Paragomphus magnus Fraser, 1952
Great Hooktail

Type locality: Mombasa, Kenya

Diagnosis

Species not particularly close to any other Paragomphus species, but similar to most by (a) cerci slender, at least 1.5x as long as S10; (b) apices of cerci parallel or apposed (dorsal view); (c) epiproct longer, almost as long as S10 or longer, not so strongly curved upwards. However, P. magnus is set apart from the rest by (1) ranging from Kenya to Mozambique and Zimbabwe; (2) relatively large in size, Hw 28-33 mm; (3) labrum black with broad contrasting pale border; (4) Pt black rather than pale to brown; (5) S8-9 appear to lack foliations, these extremely narrow. [Adapted from Dijkstra & Clausnitzer 2014; this diagnosis not yet verified by author]

Habitat description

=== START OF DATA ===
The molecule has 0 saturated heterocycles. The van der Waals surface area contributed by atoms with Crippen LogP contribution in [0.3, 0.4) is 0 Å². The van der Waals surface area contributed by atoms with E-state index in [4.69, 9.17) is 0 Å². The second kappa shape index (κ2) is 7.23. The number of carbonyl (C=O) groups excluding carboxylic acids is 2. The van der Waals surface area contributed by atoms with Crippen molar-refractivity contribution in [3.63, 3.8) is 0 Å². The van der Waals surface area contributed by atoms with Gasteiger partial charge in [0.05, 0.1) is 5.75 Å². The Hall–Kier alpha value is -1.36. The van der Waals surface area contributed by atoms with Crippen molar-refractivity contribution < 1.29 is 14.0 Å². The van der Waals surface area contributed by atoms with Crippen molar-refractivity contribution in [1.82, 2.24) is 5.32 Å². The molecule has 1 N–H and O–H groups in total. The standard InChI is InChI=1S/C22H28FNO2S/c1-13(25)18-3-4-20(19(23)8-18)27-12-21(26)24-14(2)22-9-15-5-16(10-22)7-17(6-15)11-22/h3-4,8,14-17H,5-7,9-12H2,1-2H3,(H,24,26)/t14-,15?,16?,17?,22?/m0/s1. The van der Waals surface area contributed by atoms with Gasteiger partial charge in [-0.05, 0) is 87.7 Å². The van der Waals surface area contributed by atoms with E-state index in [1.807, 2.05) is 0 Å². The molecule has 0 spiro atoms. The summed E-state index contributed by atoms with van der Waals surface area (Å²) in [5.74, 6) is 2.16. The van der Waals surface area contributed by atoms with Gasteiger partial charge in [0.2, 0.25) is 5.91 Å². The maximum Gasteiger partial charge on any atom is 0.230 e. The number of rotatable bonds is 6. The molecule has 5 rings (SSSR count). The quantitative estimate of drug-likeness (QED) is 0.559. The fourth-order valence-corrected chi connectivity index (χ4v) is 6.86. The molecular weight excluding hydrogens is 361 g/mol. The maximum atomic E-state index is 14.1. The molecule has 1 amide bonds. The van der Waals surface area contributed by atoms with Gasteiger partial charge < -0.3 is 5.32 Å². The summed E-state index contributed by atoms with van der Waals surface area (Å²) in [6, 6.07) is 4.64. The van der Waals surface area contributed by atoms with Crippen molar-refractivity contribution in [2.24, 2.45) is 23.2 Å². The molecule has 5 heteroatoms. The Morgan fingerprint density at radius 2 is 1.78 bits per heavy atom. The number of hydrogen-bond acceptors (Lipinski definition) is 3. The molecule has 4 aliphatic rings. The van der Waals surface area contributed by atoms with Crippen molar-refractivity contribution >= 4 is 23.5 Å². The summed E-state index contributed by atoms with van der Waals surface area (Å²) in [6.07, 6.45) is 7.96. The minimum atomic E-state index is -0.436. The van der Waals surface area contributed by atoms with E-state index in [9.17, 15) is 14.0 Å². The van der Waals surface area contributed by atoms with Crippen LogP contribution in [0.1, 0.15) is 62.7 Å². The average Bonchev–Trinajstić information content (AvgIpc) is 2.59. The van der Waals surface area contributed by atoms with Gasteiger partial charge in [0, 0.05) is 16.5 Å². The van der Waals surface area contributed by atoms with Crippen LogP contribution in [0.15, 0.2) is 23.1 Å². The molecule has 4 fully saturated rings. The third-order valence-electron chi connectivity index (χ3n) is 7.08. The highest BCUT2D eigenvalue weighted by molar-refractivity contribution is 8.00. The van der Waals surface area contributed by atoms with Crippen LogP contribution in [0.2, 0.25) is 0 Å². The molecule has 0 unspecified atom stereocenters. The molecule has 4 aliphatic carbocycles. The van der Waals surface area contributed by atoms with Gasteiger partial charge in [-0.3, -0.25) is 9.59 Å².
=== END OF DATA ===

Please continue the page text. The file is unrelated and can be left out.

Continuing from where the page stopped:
Mostly streams, but also rivers, in open areas in forest or shaded by gallery forest. Often faster sections (rapids, falls) with rocks and a gravelly and/or sandy bottom. From 0 to 900 m above sea level.

Distribution

confirmed: Kenya; Mozambique; Republic of South Africa; Tanzania; Zimbabwe


Male © Wil Leurs


Appendages (dorsal view)

Appendages (lateral view)

Abdomen (lateral view)

Abdominal segment 2 (lateral view)

Head (front)

Map citation: Clausnitzer, V., K.-D.B. Dijkstra, R. Koch, J.-P. Boudot, W.R.T. Darwall, J. Kipping, B. Samraoui, M.J. Samways, J.P. Simaika & F. Suhling, 2012. Focus on African Freshwaters: hotspots of dragonfly diversity and conservation concern. Frontiers in Ecology and the Environment 10: 129-134.


References

  • Fraser, F.C. (1952). Notes on African Gomphidae with descriptions of four new species and a new genus (order Odonata). Occasional Papers Coryndon Memorial Museum, 3, 3-12. [PDF file]
  • Pinhey, E.C.G. (1962). New or little-known dragonflies (Odonata) of Central and Southern Africa. Occasional Papers National Museum Southern Rhodesia, 26, 892-911. [PDF file]

Citation: Dijkstra, K.-D.B (editor). African Dragonflies and Damselflies Online. http://addo.adu.org.za/ [2018-09-26].